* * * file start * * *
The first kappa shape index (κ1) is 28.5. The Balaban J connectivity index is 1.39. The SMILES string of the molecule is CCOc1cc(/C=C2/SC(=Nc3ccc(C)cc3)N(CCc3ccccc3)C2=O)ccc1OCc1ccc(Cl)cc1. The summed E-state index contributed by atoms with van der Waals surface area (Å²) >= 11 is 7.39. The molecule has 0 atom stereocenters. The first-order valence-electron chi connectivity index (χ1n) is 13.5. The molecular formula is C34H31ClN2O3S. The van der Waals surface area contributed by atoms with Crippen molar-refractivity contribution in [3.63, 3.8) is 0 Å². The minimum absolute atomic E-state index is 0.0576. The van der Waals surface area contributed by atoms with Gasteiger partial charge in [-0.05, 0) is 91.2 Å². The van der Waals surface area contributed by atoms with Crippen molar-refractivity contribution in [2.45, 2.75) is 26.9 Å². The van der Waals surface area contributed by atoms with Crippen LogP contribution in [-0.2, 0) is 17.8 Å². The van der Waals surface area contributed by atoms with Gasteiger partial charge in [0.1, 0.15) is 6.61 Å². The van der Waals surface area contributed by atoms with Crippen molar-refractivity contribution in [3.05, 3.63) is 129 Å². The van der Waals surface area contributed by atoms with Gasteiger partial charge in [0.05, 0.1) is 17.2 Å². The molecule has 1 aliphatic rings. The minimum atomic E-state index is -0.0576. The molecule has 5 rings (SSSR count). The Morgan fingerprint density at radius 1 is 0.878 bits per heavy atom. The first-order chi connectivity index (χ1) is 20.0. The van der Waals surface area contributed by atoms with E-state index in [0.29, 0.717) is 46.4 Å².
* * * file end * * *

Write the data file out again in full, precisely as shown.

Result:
The first kappa shape index (κ1) is 28.5. The Balaban J connectivity index is 1.39. The SMILES string of the molecule is CCOc1cc(/C=C2/SC(=Nc3ccc(C)cc3)N(CCc3ccccc3)C2=O)ccc1OCc1ccc(Cl)cc1. The summed E-state index contributed by atoms with van der Waals surface area (Å²) >= 11 is 7.39. The molecule has 0 atom stereocenters. The first-order valence-electron chi connectivity index (χ1n) is 13.5. The molecular formula is C34H31ClN2O3S. The van der Waals surface area contributed by atoms with Crippen molar-refractivity contribution in [3.63, 3.8) is 0 Å². The minimum absolute atomic E-state index is 0.0576. The van der Waals surface area contributed by atoms with Gasteiger partial charge in [-0.05, 0) is 91.2 Å². The van der Waals surface area contributed by atoms with Crippen molar-refractivity contribution in [2.45, 2.75) is 26.9 Å². The van der Waals surface area contributed by atoms with Crippen LogP contribution in [-0.2, 0) is 17.8 Å². The van der Waals surface area contributed by atoms with Gasteiger partial charge in [0.1, 0.15) is 6.61 Å². The van der Waals surface area contributed by atoms with Crippen molar-refractivity contribution in [3.05, 3.63) is 129 Å². The van der Waals surface area contributed by atoms with Gasteiger partial charge in [0.05, 0.1) is 17.2 Å². The molecule has 1 aliphatic rings. The minimum atomic E-state index is -0.0576. The molecule has 5 rings (SSSR count). The Morgan fingerprint density at radius 1 is 0.878 bits per heavy atom. The first-order chi connectivity index (χ1) is 20.0. The van der Waals surface area contributed by atoms with E-state index in [0.29, 0.717) is 46.4 Å².